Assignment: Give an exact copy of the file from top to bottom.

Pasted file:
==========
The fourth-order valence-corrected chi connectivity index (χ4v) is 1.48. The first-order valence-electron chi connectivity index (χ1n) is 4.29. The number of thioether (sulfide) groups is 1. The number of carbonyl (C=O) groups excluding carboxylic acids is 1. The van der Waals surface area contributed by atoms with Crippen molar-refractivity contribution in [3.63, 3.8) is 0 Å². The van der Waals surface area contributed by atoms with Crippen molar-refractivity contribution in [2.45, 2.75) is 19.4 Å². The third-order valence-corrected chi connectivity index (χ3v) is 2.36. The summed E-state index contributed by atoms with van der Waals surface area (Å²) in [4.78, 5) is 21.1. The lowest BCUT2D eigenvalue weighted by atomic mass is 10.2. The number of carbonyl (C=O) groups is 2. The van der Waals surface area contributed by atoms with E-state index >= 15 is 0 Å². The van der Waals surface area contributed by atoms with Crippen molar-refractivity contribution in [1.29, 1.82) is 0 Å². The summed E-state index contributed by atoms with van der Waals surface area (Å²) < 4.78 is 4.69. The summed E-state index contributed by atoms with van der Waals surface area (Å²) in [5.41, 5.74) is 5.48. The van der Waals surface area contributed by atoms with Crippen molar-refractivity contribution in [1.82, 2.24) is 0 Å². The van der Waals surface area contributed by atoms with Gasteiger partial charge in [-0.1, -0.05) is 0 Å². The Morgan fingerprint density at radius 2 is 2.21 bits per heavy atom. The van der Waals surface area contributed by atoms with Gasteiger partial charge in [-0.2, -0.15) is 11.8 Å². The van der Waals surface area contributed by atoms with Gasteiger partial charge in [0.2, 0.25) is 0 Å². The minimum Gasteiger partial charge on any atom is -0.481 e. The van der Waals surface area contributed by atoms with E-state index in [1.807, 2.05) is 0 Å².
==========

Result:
The fourth-order valence-corrected chi connectivity index (χ4v) is 1.48. The first-order valence-electron chi connectivity index (χ1n) is 4.29. The number of thioether (sulfide) groups is 1. The number of carbonyl (C=O) groups excluding carboxylic acids is 1. The van der Waals surface area contributed by atoms with Crippen molar-refractivity contribution in [3.63, 3.8) is 0 Å². The van der Waals surface area contributed by atoms with Crippen molar-refractivity contribution in [2.45, 2.75) is 19.4 Å². The third-order valence-corrected chi connectivity index (χ3v) is 2.36. The summed E-state index contributed by atoms with van der Waals surface area (Å²) in [4.78, 5) is 21.1. The lowest BCUT2D eigenvalue weighted by atomic mass is 10.2. The number of carbonyl (C=O) groups is 2. The van der Waals surface area contributed by atoms with E-state index >= 15 is 0 Å². The van der Waals surface area contributed by atoms with Crippen molar-refractivity contribution in [1.29, 1.82) is 0 Å². The summed E-state index contributed by atoms with van der Waals surface area (Å²) < 4.78 is 4.69. The summed E-state index contributed by atoms with van der Waals surface area (Å²) in [5.41, 5.74) is 5.48. The van der Waals surface area contributed by atoms with Crippen molar-refractivity contribution in [1.82, 2.24) is 0 Å². The van der Waals surface area contributed by atoms with Gasteiger partial charge in [-0.1, -0.05) is 0 Å². The Morgan fingerprint density at radius 2 is 2.21 bits per heavy atom. The van der Waals surface area contributed by atoms with Gasteiger partial charge in [-0.2, -0.15) is 11.8 Å². The van der Waals surface area contributed by atoms with Gasteiger partial charge in [0.2, 0.25) is 0 Å². The minimum Gasteiger partial charge on any atom is -0.481 e. The van der Waals surface area contributed by atoms with E-state index in [1.807, 2.05) is 0 Å².